any serious discussions and conclusions.
Egypt, Pakistan (which chairs the informal developing
country group), Jamaica, Nigeria, Bangladesh (for the least
developed countries), and Brunei (for the ASEAN) made this
point. India said even the future activities should primarily
focus on the built-in agenda and the existing inequities in the
agreements and in their implementation.
Review of the ATC
On other matters, the General Council took note of the report
and decisions of the Council for Trade in Goods which had
earlier completed its Major Review of the Implementation of the
Agreement on Textiles and Clothing in the first stage of the
The "consensus decision-making process" of the Goods
Council, giving the importing countries (as in the Textile
Monitoring Body) a veto power against any firm conclusions, and
perpetuating the built-in inequities of the WTO accords and
rules, comes out in the report of the Review.
While recording the dissatisfaction of the exporting
developing countries on the lack of meaningful liberalisation,
the Goods Council reiterated the commitment of Members to the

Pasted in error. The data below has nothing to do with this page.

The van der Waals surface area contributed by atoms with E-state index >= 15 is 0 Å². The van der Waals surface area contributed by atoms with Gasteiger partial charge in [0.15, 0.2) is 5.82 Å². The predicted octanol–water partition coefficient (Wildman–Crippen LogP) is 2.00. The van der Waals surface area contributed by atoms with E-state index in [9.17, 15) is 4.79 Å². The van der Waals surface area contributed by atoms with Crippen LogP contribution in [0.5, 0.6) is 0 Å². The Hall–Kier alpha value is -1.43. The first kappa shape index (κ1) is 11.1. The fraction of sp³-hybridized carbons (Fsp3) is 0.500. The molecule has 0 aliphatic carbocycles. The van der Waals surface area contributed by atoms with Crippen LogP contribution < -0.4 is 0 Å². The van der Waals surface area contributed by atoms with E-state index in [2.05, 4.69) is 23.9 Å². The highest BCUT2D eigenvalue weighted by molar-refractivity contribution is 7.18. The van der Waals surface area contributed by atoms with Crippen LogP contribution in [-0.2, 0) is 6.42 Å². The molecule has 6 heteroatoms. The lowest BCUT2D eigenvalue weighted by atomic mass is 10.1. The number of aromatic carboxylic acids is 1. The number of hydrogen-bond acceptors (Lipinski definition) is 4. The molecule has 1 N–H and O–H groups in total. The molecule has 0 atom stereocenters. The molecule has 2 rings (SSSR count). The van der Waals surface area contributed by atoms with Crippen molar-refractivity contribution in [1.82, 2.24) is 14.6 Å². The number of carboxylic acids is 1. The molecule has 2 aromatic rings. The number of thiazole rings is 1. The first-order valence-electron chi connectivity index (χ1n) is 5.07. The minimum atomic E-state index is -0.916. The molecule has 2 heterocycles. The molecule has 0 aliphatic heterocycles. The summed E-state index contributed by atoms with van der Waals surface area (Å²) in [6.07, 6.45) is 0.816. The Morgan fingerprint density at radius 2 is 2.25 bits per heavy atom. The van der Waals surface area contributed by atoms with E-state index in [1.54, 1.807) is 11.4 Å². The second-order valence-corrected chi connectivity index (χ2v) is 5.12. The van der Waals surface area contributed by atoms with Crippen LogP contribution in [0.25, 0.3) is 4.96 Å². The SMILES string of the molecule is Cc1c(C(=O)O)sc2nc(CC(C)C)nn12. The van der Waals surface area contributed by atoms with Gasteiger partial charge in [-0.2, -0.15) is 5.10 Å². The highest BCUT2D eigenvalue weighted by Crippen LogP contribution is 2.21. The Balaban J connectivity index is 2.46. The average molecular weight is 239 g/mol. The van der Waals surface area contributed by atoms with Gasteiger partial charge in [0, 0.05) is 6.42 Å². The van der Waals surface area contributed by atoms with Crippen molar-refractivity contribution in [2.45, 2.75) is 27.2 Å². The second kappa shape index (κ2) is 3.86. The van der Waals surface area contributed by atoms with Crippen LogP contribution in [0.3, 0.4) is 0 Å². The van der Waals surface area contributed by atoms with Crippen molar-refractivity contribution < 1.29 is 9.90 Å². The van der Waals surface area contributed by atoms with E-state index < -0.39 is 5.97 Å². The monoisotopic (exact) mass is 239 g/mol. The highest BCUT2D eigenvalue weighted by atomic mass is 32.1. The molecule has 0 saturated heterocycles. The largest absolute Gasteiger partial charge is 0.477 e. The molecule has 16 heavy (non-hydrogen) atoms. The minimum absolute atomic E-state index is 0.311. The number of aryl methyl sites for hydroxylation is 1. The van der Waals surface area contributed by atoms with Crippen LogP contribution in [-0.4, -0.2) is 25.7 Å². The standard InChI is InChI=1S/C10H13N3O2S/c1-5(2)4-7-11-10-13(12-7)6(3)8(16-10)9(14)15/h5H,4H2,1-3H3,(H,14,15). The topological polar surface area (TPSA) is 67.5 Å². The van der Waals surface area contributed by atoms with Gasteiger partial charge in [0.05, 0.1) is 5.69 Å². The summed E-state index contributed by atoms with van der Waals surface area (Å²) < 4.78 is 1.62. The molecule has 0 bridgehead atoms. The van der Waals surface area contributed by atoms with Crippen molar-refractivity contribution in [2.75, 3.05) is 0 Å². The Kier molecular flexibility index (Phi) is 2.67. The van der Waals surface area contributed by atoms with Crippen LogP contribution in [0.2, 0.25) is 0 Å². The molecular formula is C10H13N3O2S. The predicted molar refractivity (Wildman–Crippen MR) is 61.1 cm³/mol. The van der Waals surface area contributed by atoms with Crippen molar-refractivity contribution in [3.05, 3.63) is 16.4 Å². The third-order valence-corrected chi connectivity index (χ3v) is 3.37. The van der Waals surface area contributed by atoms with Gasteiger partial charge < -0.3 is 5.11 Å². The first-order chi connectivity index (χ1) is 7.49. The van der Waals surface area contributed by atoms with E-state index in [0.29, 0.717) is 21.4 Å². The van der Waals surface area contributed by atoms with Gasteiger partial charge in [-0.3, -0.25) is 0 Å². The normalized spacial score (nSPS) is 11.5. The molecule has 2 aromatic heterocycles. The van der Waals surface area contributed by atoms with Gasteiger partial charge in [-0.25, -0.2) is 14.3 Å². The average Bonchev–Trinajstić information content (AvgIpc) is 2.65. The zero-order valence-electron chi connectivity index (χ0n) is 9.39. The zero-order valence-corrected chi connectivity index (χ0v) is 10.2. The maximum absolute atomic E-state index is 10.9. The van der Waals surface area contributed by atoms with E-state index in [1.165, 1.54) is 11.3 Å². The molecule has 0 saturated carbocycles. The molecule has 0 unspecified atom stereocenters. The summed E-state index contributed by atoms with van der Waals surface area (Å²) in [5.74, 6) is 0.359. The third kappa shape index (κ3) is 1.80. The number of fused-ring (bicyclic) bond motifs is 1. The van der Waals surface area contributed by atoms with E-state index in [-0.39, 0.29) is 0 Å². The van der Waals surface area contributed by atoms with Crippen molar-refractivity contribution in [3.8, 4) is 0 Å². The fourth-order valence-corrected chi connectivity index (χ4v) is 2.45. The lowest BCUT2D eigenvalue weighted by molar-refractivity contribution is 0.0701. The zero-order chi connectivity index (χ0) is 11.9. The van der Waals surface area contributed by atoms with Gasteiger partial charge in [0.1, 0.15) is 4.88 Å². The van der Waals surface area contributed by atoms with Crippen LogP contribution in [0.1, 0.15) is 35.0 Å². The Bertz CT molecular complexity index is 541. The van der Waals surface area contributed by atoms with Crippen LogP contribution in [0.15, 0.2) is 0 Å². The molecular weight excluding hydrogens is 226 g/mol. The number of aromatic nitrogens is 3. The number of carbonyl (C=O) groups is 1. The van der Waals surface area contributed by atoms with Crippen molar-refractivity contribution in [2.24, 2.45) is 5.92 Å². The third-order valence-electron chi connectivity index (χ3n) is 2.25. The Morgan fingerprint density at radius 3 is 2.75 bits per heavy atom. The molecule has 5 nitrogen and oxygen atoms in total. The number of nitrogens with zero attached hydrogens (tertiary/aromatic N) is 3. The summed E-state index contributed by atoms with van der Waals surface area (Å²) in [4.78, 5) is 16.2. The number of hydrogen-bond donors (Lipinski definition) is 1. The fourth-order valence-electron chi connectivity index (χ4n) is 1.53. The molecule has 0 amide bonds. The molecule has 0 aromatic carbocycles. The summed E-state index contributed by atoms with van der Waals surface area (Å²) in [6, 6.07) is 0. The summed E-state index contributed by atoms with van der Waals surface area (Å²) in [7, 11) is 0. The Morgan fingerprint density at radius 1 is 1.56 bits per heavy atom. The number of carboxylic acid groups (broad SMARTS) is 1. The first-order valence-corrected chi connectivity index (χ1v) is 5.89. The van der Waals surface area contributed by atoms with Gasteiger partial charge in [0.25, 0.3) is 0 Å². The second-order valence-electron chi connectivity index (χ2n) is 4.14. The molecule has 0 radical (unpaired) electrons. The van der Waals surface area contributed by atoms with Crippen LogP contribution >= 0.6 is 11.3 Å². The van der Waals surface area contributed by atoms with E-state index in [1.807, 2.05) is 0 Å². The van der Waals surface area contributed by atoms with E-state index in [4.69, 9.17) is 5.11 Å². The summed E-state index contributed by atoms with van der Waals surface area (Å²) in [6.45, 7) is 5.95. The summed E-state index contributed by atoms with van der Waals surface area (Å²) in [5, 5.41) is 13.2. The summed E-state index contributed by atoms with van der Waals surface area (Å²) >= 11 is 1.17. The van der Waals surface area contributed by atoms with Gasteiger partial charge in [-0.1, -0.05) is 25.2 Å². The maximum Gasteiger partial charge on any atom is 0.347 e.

"full and faithful" implementation of all provisions of the
The Council noted that, as specified in Article 9, the ATC
and all restrictions under it "shall stand terminated on 1
January 2005, on which date the textiles and clothing sector
shall be fully integrated into GATT 1994 and that there shall
be no extension of the ATC."
Developing exporting countries took satisfaction from what
a member of the International Textiles and Clothing Bureau
called, reiteration of a notice to the industry in Europe and
North America that the ATC would end, and there would be no
Even this statement of the obvious, in terms of the
provisions of the WTO's ATC, was resisted by the major
While noting that the importing countries had fulfilled the
legal requirements for integration of the textiles and clothing
products into GATT 1994 in the first two stages, the Goods